is like the Anthony Bourdain of martial arts.
Before challenging a rival, he first eats what they eat. There is some wisdom to that approach, but
there is considerably more mayhem to be found in Takanori Tsujimoto’s Bushido Man (trailer here), which screens
tomorrow during the 2013 Fantasia International Film Festival.
the sensei of the Cosmic Way school of holistic martial arts, has sent his
number one student forth into the world to challenge seven specialized masters
and hopefully claim their ancient scrolls of secret wisdom. Things must have gone relatively well, since
Toramaru has returned to tell his tales to his appreciative teacher. Based on the details of his prep meal, Gensai
is able to guess the identity of the master to be challenged.
Bushido probably cost less to produce
than dinner for one at Nobu, action director Kensuke Sonomura stages some epic
mano-a-mano showdowns. Sonomura himself
starts things off briskly as Yuan Jian, the Chinese kung fu master and Kazuki
Tsujimoto makes quite a memorable Zatōichi surrogate as the blind swordsman
Muso. Yet, the honor-stoked adrenaline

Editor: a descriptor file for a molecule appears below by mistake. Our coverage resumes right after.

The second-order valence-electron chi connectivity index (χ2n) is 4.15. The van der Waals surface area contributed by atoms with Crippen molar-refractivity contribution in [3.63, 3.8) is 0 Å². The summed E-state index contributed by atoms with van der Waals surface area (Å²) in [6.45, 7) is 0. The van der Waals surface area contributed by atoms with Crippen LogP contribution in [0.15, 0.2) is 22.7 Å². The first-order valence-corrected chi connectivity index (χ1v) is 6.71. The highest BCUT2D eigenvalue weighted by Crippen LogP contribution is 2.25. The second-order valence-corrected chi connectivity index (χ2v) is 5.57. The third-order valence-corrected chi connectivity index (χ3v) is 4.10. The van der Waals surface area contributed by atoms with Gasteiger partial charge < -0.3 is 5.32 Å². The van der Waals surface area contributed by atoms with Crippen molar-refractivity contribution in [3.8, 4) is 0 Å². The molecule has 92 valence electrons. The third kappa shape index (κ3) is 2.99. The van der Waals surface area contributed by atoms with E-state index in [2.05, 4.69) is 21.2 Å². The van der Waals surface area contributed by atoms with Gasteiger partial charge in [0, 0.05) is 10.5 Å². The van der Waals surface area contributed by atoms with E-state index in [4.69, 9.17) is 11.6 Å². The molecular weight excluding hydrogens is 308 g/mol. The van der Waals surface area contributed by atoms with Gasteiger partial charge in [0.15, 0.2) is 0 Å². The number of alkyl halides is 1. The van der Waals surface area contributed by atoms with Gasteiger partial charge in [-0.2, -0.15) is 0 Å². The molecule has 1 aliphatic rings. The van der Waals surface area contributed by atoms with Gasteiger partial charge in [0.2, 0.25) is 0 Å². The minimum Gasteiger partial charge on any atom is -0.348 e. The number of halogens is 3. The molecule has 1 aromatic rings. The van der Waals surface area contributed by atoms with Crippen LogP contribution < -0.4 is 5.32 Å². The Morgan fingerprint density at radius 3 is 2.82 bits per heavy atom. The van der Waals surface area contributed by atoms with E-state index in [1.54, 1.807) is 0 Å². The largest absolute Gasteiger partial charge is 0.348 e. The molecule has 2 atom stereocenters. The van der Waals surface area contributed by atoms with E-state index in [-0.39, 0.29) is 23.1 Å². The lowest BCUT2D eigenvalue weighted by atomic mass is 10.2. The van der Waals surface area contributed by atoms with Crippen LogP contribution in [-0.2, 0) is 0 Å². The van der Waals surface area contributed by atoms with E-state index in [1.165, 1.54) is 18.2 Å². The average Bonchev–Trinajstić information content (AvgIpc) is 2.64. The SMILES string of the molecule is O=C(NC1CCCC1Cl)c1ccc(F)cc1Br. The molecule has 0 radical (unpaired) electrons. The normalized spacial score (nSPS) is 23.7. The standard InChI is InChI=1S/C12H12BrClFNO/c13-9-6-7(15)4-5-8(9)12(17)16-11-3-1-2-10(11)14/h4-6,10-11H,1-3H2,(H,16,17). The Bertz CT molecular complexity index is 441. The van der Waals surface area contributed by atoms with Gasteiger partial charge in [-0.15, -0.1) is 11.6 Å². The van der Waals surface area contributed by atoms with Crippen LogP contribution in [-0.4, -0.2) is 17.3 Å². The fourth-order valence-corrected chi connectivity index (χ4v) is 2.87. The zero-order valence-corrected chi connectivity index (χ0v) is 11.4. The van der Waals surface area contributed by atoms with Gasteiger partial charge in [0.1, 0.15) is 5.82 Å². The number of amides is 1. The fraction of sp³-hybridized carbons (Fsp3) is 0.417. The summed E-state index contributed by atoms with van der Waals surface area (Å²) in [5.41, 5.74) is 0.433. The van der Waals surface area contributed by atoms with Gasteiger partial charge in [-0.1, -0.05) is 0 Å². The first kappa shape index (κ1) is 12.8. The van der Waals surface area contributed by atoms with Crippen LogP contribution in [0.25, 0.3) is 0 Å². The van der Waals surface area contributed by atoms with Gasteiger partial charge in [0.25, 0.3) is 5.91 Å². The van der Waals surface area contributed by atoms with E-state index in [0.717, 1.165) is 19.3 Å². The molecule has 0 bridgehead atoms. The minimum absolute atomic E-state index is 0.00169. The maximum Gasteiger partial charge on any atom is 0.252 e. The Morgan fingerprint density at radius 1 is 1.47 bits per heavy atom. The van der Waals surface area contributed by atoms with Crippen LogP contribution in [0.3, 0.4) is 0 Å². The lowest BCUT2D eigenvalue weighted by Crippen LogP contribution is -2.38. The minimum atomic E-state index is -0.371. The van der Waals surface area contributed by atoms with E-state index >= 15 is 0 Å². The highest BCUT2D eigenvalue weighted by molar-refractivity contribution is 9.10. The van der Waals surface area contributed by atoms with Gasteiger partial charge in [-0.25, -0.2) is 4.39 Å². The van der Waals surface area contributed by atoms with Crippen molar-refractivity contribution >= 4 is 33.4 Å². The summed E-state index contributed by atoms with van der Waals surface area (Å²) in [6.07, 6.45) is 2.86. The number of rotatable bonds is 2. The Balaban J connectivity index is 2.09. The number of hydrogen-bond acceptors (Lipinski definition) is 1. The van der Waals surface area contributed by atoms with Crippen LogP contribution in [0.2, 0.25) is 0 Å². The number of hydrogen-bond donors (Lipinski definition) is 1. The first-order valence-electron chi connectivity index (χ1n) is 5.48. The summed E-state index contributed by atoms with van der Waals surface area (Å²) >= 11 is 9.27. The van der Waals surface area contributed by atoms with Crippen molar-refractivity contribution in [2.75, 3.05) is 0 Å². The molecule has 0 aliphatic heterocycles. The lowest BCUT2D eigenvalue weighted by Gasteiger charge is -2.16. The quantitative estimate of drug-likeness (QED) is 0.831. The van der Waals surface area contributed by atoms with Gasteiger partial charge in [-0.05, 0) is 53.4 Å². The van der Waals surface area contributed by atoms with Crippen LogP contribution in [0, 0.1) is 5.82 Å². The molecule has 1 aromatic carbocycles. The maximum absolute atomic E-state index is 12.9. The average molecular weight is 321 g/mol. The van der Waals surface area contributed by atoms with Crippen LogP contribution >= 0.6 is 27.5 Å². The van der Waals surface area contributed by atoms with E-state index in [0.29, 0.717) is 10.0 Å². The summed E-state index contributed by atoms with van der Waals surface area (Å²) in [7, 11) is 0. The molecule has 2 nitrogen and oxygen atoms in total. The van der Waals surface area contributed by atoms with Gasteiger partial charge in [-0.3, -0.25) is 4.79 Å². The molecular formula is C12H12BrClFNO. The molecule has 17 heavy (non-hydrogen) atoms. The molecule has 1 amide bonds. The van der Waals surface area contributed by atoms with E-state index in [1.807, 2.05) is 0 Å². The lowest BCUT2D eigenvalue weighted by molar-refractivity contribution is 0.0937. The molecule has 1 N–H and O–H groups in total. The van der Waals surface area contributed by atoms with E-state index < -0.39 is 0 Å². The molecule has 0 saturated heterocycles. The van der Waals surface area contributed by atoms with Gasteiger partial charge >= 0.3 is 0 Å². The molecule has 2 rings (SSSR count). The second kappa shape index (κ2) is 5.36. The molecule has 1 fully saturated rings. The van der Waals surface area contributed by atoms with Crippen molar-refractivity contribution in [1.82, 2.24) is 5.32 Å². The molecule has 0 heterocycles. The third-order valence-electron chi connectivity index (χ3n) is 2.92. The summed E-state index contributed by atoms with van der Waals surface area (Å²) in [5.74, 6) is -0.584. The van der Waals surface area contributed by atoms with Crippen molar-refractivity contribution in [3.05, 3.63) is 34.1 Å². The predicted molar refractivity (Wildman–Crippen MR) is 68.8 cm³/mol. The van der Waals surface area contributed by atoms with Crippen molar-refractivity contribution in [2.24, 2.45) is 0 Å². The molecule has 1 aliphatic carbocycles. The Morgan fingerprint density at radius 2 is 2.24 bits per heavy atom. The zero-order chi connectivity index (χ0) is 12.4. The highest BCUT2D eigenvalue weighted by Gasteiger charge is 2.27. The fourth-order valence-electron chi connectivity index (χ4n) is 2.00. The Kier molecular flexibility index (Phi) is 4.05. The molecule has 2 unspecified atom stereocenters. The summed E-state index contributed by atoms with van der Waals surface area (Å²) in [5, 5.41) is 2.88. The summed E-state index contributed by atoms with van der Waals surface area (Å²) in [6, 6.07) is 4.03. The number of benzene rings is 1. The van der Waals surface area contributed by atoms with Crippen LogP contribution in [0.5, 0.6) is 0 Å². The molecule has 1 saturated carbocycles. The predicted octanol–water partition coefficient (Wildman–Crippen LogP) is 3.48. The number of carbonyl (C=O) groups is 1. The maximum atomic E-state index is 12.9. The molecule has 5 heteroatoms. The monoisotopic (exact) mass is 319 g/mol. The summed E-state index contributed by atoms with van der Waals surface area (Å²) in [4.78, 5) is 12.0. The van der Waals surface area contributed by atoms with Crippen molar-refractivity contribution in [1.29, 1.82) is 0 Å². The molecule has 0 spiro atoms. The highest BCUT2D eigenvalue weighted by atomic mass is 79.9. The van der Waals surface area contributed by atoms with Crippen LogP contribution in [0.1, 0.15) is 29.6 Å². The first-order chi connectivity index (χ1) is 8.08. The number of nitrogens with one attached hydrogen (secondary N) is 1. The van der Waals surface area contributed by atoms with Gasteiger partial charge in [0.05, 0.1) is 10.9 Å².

reaches its purest, highest point when Masanori Mimoto appears as Eiji Mimoto,
the Yakuza dagger master. To his credit,
Tsujimoto also has a good sense of fair play, allowing Miki Mizuno to rack up
an impressive body count as the pragmatic arms-dealing femme fatale, M.
Bushido is all about
fighting, periodically taking timeout for some goofball humor. If you’re looking for narrative logic here,
just don’t. In one scene, Toramaru
strolls through the sunny streets of contemporary Tokyo, yet the next moment he
is trudging through the scarred wasteland of a post-apocalyptic Yokohama. It does really matter though. Everything in Bushido is there to facilitate the food and fighting.
Held together by Mitsuki Koga’s action cred and
straight man persona, Bushido Man delivers
the goods for martial arts-samurai-yakuza movie fans. It nicely demonstrates how a scrappy low
budget action production can overcome its budget constraints with energy and a
clever concept. Recommended for
established genre fans, it screens tomorrow (7/27) at the Imperial Theatre as
part of this year’s Fantasia Festival in Montreal.
Labels: Fantasia '13, Japanese Cinema, Martial arts cinema